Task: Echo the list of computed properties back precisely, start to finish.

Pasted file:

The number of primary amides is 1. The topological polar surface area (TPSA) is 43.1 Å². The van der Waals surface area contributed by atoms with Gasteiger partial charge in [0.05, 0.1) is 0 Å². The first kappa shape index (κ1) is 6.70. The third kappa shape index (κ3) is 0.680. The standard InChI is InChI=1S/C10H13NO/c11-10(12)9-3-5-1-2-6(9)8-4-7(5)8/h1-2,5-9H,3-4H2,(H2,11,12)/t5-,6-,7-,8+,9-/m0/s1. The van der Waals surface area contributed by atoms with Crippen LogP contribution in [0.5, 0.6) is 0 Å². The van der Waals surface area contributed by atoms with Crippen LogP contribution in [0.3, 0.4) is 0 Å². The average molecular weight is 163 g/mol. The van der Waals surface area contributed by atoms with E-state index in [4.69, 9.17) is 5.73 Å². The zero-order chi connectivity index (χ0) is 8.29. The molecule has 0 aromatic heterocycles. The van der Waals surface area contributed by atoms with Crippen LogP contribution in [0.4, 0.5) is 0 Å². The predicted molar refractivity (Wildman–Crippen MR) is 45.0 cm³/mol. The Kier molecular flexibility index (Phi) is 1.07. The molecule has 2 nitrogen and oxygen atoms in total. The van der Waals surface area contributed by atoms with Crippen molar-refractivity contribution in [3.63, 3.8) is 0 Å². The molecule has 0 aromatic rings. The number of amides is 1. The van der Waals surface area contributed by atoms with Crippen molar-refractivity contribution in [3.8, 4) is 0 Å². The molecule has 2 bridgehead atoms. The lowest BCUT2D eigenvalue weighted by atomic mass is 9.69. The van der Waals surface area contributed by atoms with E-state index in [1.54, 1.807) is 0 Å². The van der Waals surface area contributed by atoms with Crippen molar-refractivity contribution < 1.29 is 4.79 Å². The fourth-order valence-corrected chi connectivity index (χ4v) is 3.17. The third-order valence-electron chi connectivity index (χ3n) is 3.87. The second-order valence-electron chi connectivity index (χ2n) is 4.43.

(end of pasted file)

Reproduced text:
The number of primary amides is 1. The topological polar surface area (TPSA) is 43.1 Å². The van der Waals surface area contributed by atoms with Gasteiger partial charge in [0.05, 0.1) is 0 Å². The first kappa shape index (κ1) is 6.70. The third kappa shape index (κ3) is 0.680. The standard InChI is InChI=1S/C10H13NO/c11-10(12)9-3-5-1-2-6(9)8-4-7(5)8/h1-2,5-9H,3-4H2,(H2,11,12)/t5-,6-,7-,8+,9-/m0/s1. The van der Waals surface area contributed by atoms with Crippen LogP contribution in [0.5, 0.6) is 0 Å². The van der Waals surface area contributed by atoms with Crippen LogP contribution in [0.3, 0.4) is 0 Å². The average molecular weight is 163 g/mol. The van der Waals surface area contributed by atoms with E-state index in [4.69, 9.17) is 5.73 Å². The zero-order chi connectivity index (χ0) is 8.29. The molecule has 0 aromatic heterocycles. The van der Waals surface area contributed by atoms with Crippen LogP contribution in [0.4, 0.5) is 0 Å². The predicted molar refractivity (Wildman–Crippen MR) is 45.0 cm³/mol. The Kier molecular flexibility index (Phi) is 1.07. The molecule has 2 nitrogen and oxygen atoms in total. The van der Waals surface area contributed by atoms with Crippen molar-refractivity contribution in [3.63, 3.8) is 0 Å². The molecule has 0 aromatic rings. The number of amides is 1. The van der Waals surface area contributed by atoms with Crippen molar-refractivity contribution in [3.8, 4) is 0 Å². The molecule has 2 bridgehead atoms. The lowest BCUT2D eigenvalue weighted by atomic mass is 9.69. The van der Waals surface area contributed by atoms with E-state index in [1.54, 1.807) is 0 Å². The van der Waals surface area contributed by atoms with Crippen molar-refractivity contribution < 1.29 is 4.79 Å². The fourth-order valence-corrected chi connectivity index (χ4v) is 3.17. The third-order valence-electron chi connectivity index (χ3n) is 3.87. The second-order valence-electron chi connectivity index (χ2n) is 4.43.